Post Exchange: Views from an American and Singaporean perspective

An American Perspective

Where do you come from? Your English slang is pretty unique. Oh Singapore. I heard that Singapore is a very clean and beautiful. It is somewhere near Malaysia/China/Indonesia but I do not know exactly where it is. No chewing gum? (laughs) How do you survive without gum? Summer all year round at 80-90 degrees (Fahrenheit)? Are you sure? That’s bloody hot. It  is very humid also right. So you do not get to experience snow. It must be very fun for you to see snow for the first time. What language do Singaporeans speak? English? Wow that’s really amazing. Don’t you guys have a language of your own? Oh, you speak English and Mandarin. Wow, I’m a Chinese (American) and I can’t even speak much Mandarin. So you mean I can navigate in Singapore easily with all the signs in English, that’s really wonderful. One day I should come to Singapore. You can buy great food at only 2 bucks? That’s sweet. Singapore is so small that you can travel around in an hour? You can’t be kidding! Do Singaporeans listen to music? What kind? Oh, so you guys like Lady Gaga and watch Lost too. That’s great.

A Singaporean Perspective

America, a land of freedom, where freedom of speech and expression is cherished and celebrated. California, the West Coast state with two great cities, Los Angeles and San Francisco, where Hollywood and Silicon Valley are, where the great entertainment and technology industries thrive. A place where many different cultures meet – much like Singapore – with a large populations of Caucasians, Mexicans/Hispanic/Latino, Koreans, Chinese, Indians and others, intermixing the main languages of English and Spanish into roads and landmarks, just like how Malay names are common in Singaporean Landmarks. There are many towns and cities with the titles “San” or “Santa”, which is Spanish for “Saint”, as many of the places were founded by Spanish Missionaries.

Santa Cruz, translated as Saint of the Holy Cross, is an interesting little town off the Pacific Coast. Most of the town amenities exist for the sake of the university – UCSC – although there are also many people living in this ‘rural’ area. It was refreshing to live in a place in the middle of a redwood forest, and also encountering many wild animals, such as deers, banana slugs and raccoons, on a daily basis. There is free aircon everyday, all the buses do not need aircon. Indoors, there are heaters instead of aircon. My dorm room has a heater to bring the temperature up to a comfortable 24-26 deg C for sleeping, while my room in my flat in Singapore has an aircon to bring the temperature down to the same temperature. NUS students wear jackets inside LTs as if it is winter, and wear flip flops especially when it pours; UCSC students wear jackets outdoors because it is winter, and wear rain boots when it drizzles. Singaporeans hate the Sun, Californians love the sunshine. Who doesn’t, especially when the sun shines at you at 20 deg C with low humidity and does not cause you to perspire? Most UCSC students love to drink, party and have fun. Some Singaporean students party, while others prefer watching movies, playing pool, board games, LAN, CS, DOTA…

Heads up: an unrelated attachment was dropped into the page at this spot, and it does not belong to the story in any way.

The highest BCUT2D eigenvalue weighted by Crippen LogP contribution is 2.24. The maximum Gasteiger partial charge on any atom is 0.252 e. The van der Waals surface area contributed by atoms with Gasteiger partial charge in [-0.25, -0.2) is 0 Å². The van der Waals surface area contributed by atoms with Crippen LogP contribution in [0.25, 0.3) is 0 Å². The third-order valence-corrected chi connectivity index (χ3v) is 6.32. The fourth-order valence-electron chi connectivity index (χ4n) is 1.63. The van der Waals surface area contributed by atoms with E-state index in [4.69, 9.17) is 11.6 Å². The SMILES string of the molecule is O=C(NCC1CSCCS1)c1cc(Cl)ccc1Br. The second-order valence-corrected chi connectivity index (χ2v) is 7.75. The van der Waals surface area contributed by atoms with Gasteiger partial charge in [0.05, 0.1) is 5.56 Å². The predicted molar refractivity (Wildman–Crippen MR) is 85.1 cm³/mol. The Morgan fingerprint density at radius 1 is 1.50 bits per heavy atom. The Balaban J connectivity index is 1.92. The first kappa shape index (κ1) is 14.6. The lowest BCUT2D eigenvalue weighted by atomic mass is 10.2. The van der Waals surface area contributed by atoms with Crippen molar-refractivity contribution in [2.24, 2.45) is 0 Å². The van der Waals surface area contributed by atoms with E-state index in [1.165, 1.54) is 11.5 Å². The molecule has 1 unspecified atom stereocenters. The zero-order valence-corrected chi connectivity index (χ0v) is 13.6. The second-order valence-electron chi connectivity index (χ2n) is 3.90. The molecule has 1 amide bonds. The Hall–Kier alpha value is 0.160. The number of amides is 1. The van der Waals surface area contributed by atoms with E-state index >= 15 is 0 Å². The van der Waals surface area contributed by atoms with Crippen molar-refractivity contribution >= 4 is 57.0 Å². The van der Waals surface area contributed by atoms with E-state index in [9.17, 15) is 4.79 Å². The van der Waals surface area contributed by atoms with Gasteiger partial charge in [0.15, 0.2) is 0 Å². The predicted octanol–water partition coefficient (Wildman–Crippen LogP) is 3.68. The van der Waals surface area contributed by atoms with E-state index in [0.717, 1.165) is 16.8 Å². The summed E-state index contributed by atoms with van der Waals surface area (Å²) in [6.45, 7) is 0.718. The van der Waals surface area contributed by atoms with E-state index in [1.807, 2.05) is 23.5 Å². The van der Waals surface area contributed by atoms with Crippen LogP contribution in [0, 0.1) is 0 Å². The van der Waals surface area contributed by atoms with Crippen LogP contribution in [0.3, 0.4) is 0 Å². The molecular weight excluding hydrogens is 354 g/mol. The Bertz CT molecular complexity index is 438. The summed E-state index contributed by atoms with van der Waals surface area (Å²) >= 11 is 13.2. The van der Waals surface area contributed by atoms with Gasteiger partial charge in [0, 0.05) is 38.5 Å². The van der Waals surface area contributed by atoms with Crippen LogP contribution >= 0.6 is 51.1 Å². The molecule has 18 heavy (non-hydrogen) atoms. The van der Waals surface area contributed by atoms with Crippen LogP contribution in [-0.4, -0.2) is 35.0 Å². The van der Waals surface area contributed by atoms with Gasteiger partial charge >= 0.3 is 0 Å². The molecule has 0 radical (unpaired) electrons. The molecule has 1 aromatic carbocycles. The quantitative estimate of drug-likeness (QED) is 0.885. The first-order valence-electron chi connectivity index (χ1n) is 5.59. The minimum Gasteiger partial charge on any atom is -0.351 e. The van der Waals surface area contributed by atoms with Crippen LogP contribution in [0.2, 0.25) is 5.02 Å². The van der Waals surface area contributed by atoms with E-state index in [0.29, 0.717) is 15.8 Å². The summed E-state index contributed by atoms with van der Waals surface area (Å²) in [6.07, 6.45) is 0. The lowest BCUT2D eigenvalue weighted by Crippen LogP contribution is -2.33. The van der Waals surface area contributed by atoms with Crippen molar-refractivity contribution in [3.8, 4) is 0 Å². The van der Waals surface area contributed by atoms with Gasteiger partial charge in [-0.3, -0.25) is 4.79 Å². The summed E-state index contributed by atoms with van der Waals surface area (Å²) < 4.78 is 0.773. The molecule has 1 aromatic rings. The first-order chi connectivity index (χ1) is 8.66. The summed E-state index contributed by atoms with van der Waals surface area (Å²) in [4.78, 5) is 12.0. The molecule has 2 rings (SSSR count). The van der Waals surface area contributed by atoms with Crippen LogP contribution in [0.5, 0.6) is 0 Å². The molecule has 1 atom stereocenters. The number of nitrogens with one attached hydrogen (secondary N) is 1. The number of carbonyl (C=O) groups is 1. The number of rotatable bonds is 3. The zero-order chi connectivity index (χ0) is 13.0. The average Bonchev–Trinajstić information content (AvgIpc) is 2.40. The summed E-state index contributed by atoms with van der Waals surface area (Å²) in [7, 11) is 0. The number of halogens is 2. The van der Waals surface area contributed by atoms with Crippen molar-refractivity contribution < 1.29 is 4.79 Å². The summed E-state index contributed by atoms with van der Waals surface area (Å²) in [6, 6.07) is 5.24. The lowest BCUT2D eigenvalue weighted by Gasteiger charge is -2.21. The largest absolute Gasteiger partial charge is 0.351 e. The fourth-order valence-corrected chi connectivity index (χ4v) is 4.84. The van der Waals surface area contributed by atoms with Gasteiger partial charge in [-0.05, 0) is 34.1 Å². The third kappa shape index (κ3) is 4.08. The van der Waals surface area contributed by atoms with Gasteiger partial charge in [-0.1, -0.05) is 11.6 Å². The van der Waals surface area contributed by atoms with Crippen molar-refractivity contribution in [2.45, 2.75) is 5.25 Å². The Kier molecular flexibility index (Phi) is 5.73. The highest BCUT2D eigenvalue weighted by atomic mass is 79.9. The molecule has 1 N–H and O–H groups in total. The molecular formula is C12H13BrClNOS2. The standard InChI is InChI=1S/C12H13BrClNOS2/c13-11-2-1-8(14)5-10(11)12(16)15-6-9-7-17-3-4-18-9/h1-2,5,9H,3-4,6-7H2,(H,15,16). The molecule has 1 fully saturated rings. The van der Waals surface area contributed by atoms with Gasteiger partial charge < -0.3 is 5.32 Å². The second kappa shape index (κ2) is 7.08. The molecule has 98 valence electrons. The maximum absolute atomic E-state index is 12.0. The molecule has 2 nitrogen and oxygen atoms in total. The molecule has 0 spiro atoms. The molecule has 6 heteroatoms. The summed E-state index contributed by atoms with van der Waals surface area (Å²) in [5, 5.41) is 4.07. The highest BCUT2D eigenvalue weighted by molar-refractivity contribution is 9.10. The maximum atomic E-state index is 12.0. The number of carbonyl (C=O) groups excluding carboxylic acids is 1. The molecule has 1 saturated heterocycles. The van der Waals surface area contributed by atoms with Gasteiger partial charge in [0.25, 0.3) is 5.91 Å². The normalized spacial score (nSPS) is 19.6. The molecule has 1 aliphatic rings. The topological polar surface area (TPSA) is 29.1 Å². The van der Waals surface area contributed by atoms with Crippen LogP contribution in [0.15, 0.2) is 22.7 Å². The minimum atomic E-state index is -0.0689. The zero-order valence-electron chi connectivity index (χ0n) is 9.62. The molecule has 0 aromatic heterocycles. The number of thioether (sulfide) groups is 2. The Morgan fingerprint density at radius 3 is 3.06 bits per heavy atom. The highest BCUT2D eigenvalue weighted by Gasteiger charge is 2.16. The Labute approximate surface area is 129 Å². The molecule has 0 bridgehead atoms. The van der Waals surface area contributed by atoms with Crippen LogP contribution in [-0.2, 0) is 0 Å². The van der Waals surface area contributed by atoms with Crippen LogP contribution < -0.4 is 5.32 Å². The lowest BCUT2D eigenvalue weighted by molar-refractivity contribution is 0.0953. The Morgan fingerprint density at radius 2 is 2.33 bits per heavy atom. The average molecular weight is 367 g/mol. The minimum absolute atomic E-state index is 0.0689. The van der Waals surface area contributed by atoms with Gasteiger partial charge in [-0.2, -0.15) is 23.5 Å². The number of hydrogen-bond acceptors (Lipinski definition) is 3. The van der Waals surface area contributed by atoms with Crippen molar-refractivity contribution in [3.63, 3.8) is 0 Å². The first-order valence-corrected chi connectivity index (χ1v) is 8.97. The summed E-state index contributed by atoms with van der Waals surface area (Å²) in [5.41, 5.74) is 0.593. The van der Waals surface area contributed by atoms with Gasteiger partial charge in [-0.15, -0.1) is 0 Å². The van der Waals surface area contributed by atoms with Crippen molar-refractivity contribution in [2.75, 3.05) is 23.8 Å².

Asking for a glass of wa-ter will leave the waiter puzzled, the correct pronunciation is wo-rer.  Busing the table at the fast food joint is a normal ethic, while clearing the table in Singapore means you are putting the cleaning aunty/uncle out of job. (And only Singaporeans chope seats at food courts, not that there are that many food courts in USA anyway.) Americans greet one another with how’s it going (and you wonder what’s the it) and a big hug, Singaporeans greet one another with have you eaten, and a slight nod or wave (although often the latter). Although the phrase “how are you” can be overly abused to such an extent that it becomes a casual reply of “good” or “awesome”, while a long rant of how your day was would properly make other person think you are weird. However, I think Singaporeans certainly need more of the affectionate hug, as physical expressions of love are often lacking in Asian families.

California is a car country, endless miles of roads for one to drive, as long as you do not get stuck on 101 in the Bay area or on i5 in LA. 65 miles/hour is the norm on most freeways, and that is about 110 km/h, which is 20 km/h above Singapore’s speed limit on expressways. Snow gives bad condition for driving, as chains are an irritating chore, although it is quite surreal to drive through snow. It is also very surreal to drive through a road through mountains, valleys, farmlands, lakes, cliffs and sea. There is free parking at most places, every restaurant or Safeway or Walmart has a huge parking lot that spans acres of land. Only in crowded city areas where kerbside parking is metered. In contrast, we have ERP-ed car parks almost everywhere and free parking is scarce except on Sundays.